Plaza de La Justicia 99, Valparaíso, Región de Valparaíso, Chile

8 Palace of Justice in Valparaíso, Chile

The Court of Appeals in Valparaiso was established in 1892. It has the legal authority to hear disputed legal decisions from several Chilean courts. Since 1939, the courthouse has been housed in the Palacio de Justicia. It replaces two earlier buildings. One collapsed during the 1906 earthquake and the second was demolished in 1927.

Plaza de La Justicia S/N, Valparaíso, Región de Valparaíso, Chile

9 Greek Goddess of Justice in Valparaíso, Chile

In Greek mythology, Dikē was the goddess of justice who hailed from Mount Olympus. The deity is typically portrayed with two scales in her outreached hand. This bronze version in front of the Place of Justice, however, is holding her iconic symbol collapsed against her side. The Roman equivalent Justitia normally wears a blindfold.

Plaza de La Justicia S/N, Valparaíso, Región de Valparaíso, Chile

10 Magnificent Building on José Tomás Romos in Valparaíso, Chile

Across from the Palace of Justice are two magnificent connected buildings on José Tomás Romos. This one has an elaborate gate flanked by Corinthian columns, ornately carved molding and two coat-of-arms with lion rampants and a crown. The street is named after a successful 19th century entrepreneur in foreign trade, importing and the sugar industry. I spent hours trying to identify this magnificent edifice that resembles Wedgewood porcelain but without any luck. Any information would be greatly appreciated.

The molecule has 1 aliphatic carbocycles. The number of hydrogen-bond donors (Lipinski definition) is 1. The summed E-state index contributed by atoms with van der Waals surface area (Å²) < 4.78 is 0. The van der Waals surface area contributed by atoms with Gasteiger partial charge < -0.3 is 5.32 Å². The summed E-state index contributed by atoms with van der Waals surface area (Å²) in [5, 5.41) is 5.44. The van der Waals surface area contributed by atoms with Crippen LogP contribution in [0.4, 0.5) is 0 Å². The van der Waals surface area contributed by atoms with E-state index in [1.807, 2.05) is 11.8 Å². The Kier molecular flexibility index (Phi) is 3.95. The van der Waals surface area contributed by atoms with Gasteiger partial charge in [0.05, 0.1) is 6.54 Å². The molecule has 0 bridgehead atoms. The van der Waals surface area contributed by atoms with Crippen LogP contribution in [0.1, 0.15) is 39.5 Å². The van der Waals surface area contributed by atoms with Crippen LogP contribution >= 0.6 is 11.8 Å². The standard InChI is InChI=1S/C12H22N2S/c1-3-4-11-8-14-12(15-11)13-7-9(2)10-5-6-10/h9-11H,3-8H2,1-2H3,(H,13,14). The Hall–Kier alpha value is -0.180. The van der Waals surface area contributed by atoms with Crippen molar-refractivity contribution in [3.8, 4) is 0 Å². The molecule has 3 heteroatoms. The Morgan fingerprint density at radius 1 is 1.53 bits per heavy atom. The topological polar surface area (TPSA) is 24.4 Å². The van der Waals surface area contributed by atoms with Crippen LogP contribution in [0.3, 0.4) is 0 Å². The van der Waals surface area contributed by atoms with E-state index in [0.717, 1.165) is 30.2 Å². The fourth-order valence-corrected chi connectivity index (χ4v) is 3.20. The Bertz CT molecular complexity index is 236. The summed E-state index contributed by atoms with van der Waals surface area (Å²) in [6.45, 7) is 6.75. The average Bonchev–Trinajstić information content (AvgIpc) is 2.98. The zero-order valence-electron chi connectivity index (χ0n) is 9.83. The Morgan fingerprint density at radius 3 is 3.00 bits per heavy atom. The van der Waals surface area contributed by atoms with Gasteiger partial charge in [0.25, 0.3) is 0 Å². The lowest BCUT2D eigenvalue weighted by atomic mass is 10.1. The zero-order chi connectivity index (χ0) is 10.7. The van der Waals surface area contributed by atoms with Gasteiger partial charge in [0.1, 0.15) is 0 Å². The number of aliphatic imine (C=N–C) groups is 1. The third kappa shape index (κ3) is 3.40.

José Tomás Ramos 22 Valparaíso, Región de Valparaíso, Chile

11 Semilla de Color Staircase in Valparaíso, Chile

This brightly colored staircase is by Semilla de Color meaning “Seeds of Color.” The project was sponsored in 2012 by the Miguel Woodward Community Center. They frequently recruit children to help paint risers in the city. Their goal is by planting a seed of color, they seek to build a better world and join to form a mountain.

Gálvez 48, Valparaíso, Región de Valparaíso, Chile

12 Terraced Restaurant in Cerro Concepción in Valparaíso, Chile

From 1914 through most of the 20th century, Valparaíso experienced a significant decline. As the port became less prosperous and the wealthy moved to nearby cities, the homes along the cerros (hills) began to deteriorate and businesses struggled. During the 1990s, a major revitalization effort was spearheaded by the Fundación Valparaíso. With a renewed public spirit and $73 million in funding, the neighborhoods were revitalized by residents and artists with a rainbow of colors. Today you will enjoy views of terraced charm that earn the city’s nickname “The Jewel of the Pacific.”

Papudo 427, Valparaíso, Región de Valparaíso, Chile

13 Colorful Houses in Cerro Concepción Neighborhood in Valparaíso, Chile

Cerro Concepción is one of the five neighborhoods in the Historic Quarter. German immigrants first settled on this hill during the 19th century. Today it is populated with lovingly restored and colorful houses like these along Templeman Street. Galería Pierre Loti does business in the lavender building. It is a jewelry and clothing boutique combined with a coffee shop offering light snacks.

Pierre Loti 9-77 Valparaíso, Región de Valparaíso, Chile

14 St. Paul’s Anglican Church in Valparaíso, Chile

Freedom of religion did not occur in Chile until 1865. However, British immigrants to Valparaíso began construction on the Anglican Church of Saint Paul in the Concepción neighborhood in 1857. Because it met with significant resistance among the Catholic majority, it was finished in 1858 with a very humble design by architect William Lloyd. Iglesia Anglicana San Pablo has been designated as a historical monument.

Pilcomayo 566, Valparaíso, Región de Valparaíso, Chile

Rudimentary Graffiti in Valparaíso, Chile